I help support Durham based charity Heel and Toe. They provide free Conductive Education therapy to children with Cerebral Palsy and other physical disabilities.
Conductive Education is a system of learning and any child can benefit and parents/carers are encouraged to take an active role in their own development.
I’ve also help raise money for them by taking part in a number of 10K races and have raised over £800 in doing so.
Below are some videos/audio about the charity, you can also visit their website by clicking here.
Sarah Smith of Heel and Toe spoke to Anna Foster on BBC Newcastle on 20th July 2017 to talk about the building Heel and Toe are wanting to renovate through their Footprints Appeal and what work Heel and Toe do
And here’s a report from BBC Look North the same day…
Jane Long (Development Executive at Heel and Toe) was on BBC Tees Breakfast on April 29th 2017 talking to Mike Hill about the Footprints Appeal and their Onesie Walk which was taking place on May 1st 2017
BBC Newcastle’s Jonathan Miles visited the new Heel and Toe centre in Pelton, where he spoke to Amanda Tweedy (Fundraising Officer for Heel and Toe) as as speaking to mums Jane Truman and Debra Smith who have children who attend therapy at Heel and Toe.
This video is from the BBC show Saints and Sinners and gives an insight into what conductive education is and how it helps children.
Heel and Toe’s Chairman Paul Bannister and Amanda Tweedy appeared on BBC Newcastle on May 7th to promote the charity and the upcoming zip slide across the Tyne which takes place on July 6th, for more details visit the site here.
Three years ago, Callum Brown needed surgery in America to help him walk on his own. Callum had spent his life using walking aids. His goal of walking unaided required £50,000 of fundraising, a pioneering operation, followed by a year of intensive physiotherapy.
But now he’s done it, and he has received a standing ovation from his classmates. But his legs were holding him back.
A career as a footballer was a far off dream. To even walk on his own, he needed revolutionary surgery in America. He had the surgery last January. And four hours later he took his first delicate painful steps. He now spends 3-4 days a week receiving therapy from Heel and Toe. Here is the report from Tyne Tees and features Jane Long, Development Manager at Heel and Toe.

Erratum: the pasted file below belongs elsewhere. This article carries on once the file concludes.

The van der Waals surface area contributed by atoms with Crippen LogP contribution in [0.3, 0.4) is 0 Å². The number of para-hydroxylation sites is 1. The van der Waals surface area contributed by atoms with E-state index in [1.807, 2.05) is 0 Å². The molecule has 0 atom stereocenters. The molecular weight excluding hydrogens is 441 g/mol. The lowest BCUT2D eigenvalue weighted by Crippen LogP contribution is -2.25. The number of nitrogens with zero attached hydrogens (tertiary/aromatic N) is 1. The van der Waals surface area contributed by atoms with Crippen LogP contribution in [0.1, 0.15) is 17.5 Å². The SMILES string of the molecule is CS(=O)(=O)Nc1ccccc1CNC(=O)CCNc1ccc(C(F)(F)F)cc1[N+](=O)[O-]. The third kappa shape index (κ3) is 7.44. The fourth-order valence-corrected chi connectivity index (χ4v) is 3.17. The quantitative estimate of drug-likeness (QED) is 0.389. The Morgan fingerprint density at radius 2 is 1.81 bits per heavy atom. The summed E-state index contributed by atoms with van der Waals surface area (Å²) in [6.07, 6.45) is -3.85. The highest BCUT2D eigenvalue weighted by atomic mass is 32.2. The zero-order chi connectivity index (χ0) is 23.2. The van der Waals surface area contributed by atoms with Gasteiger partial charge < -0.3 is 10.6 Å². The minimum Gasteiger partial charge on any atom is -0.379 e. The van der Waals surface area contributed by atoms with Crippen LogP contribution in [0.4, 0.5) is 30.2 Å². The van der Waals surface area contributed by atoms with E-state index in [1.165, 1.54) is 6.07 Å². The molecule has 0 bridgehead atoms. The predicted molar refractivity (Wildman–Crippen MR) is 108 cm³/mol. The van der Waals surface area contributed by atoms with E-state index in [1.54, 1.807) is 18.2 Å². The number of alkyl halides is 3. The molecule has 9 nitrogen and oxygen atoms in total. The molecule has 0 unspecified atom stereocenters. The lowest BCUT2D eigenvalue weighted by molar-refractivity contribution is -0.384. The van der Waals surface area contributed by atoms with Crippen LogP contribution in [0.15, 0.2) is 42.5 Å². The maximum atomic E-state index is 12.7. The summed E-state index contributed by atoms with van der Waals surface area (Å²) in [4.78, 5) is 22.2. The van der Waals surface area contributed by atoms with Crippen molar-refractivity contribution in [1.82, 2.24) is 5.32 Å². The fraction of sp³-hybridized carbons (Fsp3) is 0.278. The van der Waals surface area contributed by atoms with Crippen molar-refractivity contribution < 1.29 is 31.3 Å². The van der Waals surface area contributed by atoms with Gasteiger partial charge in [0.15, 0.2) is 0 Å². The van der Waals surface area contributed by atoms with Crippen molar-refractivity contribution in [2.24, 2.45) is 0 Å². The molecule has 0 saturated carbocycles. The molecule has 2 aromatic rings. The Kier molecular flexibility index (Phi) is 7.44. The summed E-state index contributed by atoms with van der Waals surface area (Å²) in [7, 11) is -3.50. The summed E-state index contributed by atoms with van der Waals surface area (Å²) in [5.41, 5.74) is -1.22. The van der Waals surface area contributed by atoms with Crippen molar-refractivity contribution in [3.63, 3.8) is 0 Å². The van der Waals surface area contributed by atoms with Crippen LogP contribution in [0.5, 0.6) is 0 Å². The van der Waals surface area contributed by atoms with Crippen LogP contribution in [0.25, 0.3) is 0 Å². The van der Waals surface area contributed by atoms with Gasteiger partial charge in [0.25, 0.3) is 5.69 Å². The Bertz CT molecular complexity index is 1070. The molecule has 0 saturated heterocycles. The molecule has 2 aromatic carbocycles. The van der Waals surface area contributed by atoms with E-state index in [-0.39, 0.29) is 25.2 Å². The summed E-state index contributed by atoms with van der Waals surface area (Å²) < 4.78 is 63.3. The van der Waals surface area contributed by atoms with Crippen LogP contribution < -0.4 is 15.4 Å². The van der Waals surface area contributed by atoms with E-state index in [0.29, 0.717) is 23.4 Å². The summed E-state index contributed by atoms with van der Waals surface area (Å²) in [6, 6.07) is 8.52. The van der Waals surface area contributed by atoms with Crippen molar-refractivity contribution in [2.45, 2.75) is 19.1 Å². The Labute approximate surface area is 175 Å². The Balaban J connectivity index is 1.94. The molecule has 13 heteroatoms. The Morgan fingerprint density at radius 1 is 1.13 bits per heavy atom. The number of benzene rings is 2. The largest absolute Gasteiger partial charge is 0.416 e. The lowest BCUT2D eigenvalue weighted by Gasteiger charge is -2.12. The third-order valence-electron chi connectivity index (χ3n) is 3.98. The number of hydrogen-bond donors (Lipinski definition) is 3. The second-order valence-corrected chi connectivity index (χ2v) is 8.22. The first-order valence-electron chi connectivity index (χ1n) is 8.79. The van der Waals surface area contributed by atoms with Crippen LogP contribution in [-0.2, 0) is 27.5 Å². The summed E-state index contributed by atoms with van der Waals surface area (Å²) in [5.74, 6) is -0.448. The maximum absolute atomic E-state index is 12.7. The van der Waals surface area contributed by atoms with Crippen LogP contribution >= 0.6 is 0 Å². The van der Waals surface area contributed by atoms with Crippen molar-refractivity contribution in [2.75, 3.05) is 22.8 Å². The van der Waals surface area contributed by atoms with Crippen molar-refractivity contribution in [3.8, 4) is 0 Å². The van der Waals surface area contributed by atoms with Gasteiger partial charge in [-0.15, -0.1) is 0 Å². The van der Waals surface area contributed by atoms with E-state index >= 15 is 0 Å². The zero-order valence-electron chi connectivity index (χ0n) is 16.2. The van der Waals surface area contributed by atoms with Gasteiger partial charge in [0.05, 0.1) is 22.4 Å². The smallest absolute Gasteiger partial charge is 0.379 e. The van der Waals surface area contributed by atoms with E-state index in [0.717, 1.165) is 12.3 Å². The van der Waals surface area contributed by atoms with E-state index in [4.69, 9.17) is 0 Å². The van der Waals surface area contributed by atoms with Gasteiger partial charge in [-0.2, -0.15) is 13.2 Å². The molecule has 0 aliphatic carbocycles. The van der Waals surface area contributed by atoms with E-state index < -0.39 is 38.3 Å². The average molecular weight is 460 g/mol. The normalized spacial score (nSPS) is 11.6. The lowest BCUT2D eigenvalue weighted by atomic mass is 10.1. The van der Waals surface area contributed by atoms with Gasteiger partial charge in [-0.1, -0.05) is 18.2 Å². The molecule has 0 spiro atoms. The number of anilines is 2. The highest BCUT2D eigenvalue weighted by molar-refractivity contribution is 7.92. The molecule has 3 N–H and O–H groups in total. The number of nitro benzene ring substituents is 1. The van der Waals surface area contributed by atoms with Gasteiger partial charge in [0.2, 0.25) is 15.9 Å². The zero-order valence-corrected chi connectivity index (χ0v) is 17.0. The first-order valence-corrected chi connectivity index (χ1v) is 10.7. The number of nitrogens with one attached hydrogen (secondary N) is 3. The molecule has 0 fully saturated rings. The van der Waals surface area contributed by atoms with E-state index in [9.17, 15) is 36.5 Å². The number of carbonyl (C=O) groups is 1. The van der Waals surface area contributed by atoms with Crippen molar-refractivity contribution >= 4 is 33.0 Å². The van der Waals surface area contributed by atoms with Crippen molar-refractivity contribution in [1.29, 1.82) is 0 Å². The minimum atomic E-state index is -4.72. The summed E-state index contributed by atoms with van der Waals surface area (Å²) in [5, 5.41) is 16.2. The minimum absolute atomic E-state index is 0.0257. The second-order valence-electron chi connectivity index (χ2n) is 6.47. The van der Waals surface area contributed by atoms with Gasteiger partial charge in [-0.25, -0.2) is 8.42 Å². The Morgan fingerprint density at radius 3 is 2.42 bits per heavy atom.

Six year old Abbie Pinder was diagnosed with cerebral palsy shortly before her 1st birthday and it was thought she would never walk and require a wheelchair for all her life. But over the last year she has received conductive therapy and physiotherapy from Heel and Toe and recently she took her first steps by walking through the school gates on the first day of term at her school in Murton, County Durham, with the help of her ‘kaye walker’. First a report from Tyne Tees on Abbie.
Next, an audio report from BBC Newcastle
On the morning of the Blaydon Race on June 9th 2013, Amanda Tweedy of Heel and Toe spoke to Ingrid Hagemann about how being the charity being helped this year by the money raised from the Blaydon Race was helping out Heel and Toe.
Heel and Toe were the official charity of The Blaydon Race on June 9th 2013, Louise Snarr who’s son goes to Heel and Toe for therapy appeared on Jonathan Miles’ BBC Newcastle show on Tuesday 4th June to talk about what Heel and Toe do to help her son and other children.
Jane Long who is the Development Manager at Heel and Toe is doing the Inca Trek to Machu Pichu in May 2013. Former Newcastle United and Hartlepool football Nobby Solano gave Jane some advice and an idea of what sort of food she would expect to eat while in Peru.
Amanda Tweedy appeared on BBC Radio Newcastle on 11th June 2012 to promote Heel and Toe on “I love small charities day”.
Next, these two videos are of Luke Walker, a 27 year old artist who has Cerebral Palsy and paints using a modified baseball cap which his brush is attached to. His previous art work, which he designed with the help of Michael Ross, who works with Heel and Toe, went on exhibition at the Newcastle Building Society head office, in Newcastle. Luke has raised around £2,500 for the charity